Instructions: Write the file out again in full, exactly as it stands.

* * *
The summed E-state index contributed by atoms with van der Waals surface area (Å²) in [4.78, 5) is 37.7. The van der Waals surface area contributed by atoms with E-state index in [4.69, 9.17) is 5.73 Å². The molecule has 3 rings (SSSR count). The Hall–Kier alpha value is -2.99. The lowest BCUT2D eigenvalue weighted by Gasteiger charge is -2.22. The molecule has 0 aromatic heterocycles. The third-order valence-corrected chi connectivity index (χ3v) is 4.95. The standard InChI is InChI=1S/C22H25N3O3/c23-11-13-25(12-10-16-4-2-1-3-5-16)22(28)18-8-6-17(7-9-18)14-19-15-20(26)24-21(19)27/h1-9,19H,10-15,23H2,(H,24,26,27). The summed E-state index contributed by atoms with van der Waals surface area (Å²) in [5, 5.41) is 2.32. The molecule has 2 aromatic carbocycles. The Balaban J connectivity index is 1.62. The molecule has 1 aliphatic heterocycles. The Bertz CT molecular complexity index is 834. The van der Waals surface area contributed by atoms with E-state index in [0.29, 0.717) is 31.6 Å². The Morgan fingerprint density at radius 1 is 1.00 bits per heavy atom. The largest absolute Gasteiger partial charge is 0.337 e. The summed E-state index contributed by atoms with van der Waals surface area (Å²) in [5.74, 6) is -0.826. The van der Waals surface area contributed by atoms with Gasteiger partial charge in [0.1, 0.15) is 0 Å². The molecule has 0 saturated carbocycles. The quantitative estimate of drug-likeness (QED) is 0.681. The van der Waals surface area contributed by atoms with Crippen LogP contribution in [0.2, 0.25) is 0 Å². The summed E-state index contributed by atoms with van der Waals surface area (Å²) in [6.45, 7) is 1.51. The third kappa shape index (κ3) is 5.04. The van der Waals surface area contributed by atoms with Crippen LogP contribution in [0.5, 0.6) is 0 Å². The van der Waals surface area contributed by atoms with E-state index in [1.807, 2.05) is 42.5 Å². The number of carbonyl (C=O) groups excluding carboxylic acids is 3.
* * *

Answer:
The summed E-state index contributed by atoms with van der Waals surface area (Å²) in [4.78, 5) is 37.7. The van der Waals surface area contributed by atoms with E-state index in [4.69, 9.17) is 5.73 Å². The molecule has 3 rings (SSSR count). The Hall–Kier alpha value is -2.99. The lowest BCUT2D eigenvalue weighted by Gasteiger charge is -2.22. The molecule has 0 aromatic heterocycles. The third-order valence-corrected chi connectivity index (χ3v) is 4.95. The standard InChI is InChI=1S/C22H25N3O3/c23-11-13-25(12-10-16-4-2-1-3-5-16)22(28)18-8-6-17(7-9-18)14-19-15-20(26)24-21(19)27/h1-9,19H,10-15,23H2,(H,24,26,27). The summed E-state index contributed by atoms with van der Waals surface area (Å²) in [5, 5.41) is 2.32. The molecule has 2 aromatic carbocycles. The Balaban J connectivity index is 1.62. The molecule has 1 aliphatic heterocycles. The Bertz CT molecular complexity index is 834. The van der Waals surface area contributed by atoms with E-state index in [0.29, 0.717) is 31.6 Å². The Morgan fingerprint density at radius 1 is 1.00 bits per heavy atom. The largest absolute Gasteiger partial charge is 0.337 e. The summed E-state index contributed by atoms with van der Waals surface area (Å²) in [5.74, 6) is -0.826. The van der Waals surface area contributed by atoms with Gasteiger partial charge in [0.1, 0.15) is 0 Å². The molecule has 0 saturated carbocycles. The quantitative estimate of drug-likeness (QED) is 0.681. The van der Waals surface area contributed by atoms with Crippen LogP contribution in [0.2, 0.25) is 0 Å². The summed E-state index contributed by atoms with van der Waals surface area (Å²) in [6.45, 7) is 1.51. The third kappa shape index (κ3) is 5.04. The van der Waals surface area contributed by atoms with Crippen LogP contribution in [0.5, 0.6) is 0 Å². The van der Waals surface area contributed by atoms with E-state index in [1.807, 2.05) is 42.5 Å². The number of carbonyl (C=O) groups excluding carboxylic acids is 3.